It’s the reason that Nissan now offers the XD line of Titan pickups, but a truck of this size that can only haul 1,600 pounds is tough to swallow.
Towing capacity is little brighter. The Nissan tows 9,230 pounds. The F-150 has a bewildering array of engines, drive configurations and final drive ratios that change towing capacity from a low of 5,000 pounds to a high of 12,200 pounds.
Infotainment and controls
The Titan Platinum Reserve has a Rockford Fosgate–powered audio system with 7-inch color display. It’s equipped with Sirius XM radio, Bluetooth streaming, a single CD player, an aux-in jack, a USB connection, steering wheel mounted radio controls and 12 speakers.
Sound quality is great, but keep in mind we spent most of the time listening to 1960s-era garage rock and early punk, which is kind of like serving Dinty Moore beef stew on your best china. On the plus side, volume and station controls are available not only on the steering wheel, but via two substantially sized knobs, a major plus in our book. On the negative side, the station control is far, far away from any position a driver would normally be in, so setting stations in memory is a must.
Pairing a phone was easy, but for some reason, the system couldn’t find the device once it was paired. The Bluetooth connection failed consistently until we deleted and re-paired the device. It could’ve been something relatively simple to fix, but we didn’t have time to sort it out and used the USB connection in its place.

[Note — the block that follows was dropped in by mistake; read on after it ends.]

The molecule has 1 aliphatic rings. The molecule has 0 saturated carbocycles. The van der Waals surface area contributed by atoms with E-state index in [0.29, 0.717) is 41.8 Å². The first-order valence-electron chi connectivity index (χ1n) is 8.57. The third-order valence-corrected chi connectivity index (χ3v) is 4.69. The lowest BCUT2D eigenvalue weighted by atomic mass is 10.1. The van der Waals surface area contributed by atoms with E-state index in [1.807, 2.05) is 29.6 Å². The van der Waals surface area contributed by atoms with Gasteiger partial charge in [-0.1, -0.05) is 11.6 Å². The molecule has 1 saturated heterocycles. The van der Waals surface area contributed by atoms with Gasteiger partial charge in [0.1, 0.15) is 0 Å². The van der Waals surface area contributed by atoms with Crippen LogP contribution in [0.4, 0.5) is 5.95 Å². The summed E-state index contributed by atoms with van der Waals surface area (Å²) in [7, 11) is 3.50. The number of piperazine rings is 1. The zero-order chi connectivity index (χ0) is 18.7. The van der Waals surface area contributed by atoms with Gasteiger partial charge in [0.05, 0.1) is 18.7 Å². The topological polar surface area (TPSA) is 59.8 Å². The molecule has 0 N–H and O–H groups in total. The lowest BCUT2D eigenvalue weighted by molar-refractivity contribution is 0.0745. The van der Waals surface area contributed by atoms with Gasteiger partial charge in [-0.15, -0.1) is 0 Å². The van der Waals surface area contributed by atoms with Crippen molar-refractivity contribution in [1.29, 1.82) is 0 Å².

The Titan is a supremely nice drive, with good towing capacity, great comfort for front and rear passengers and plenty of power. But the question is, does it really work as a full-size truck, or is it more of a luxury car with the added benefit of an occasional cargo bed?
Sixteen hundred pounds might seem like more than you’re carrying on a regular basis, but it’s really not a lot of weight. For example, over the summer, I bought — literally — tons of river rock for a landscaping project from Lowe’s. The rock came in 40 pound bags which I bought 20 at a time, loading them into my 1996 Buick Roadmaster station wagon. Those 20 bags would equal half of the Titan’s payload capacity. Forty bags wouldn’t come close to reaching the bed rails but would be within 10 pounds of the truck’s maximum hauling ability.
If you’re planning on using this truck for anything resembling work, that figure should give you pause. Any midsize pickup — the Toyota Tacoma, the Chevrolet Colorado, the GMC Canyon, even the new Honda Ridgeline — can come within a hundred pounds of that maximum.
You’re paying a massive premium for a full-size truck, and not just in the MSRP. You’ll pay for it in convenience every time you try to park it. Chances are it’s not going to fit in your garage. You’ll also pay for it at the fuel pump. In average driving, we saw 14.4 miles per gallon, combined. With all those demerits, you should be able to freight a pickup with a pallet of sod, but that exceeds this truck’s ability.
2017 Nissan Titan Crew Cab 4×4 Platinum Reserve
Base price: $55,400
Price as tested: $57,345 including $1,195 destination charge:
Bed Utility Package: $750
- Powerful, capable V-8
- Smooth-shifting seven-speed transmission
- Supremely comfortable interior
- 1,610 pound payload
- Ginormous size
- Poor fuel economy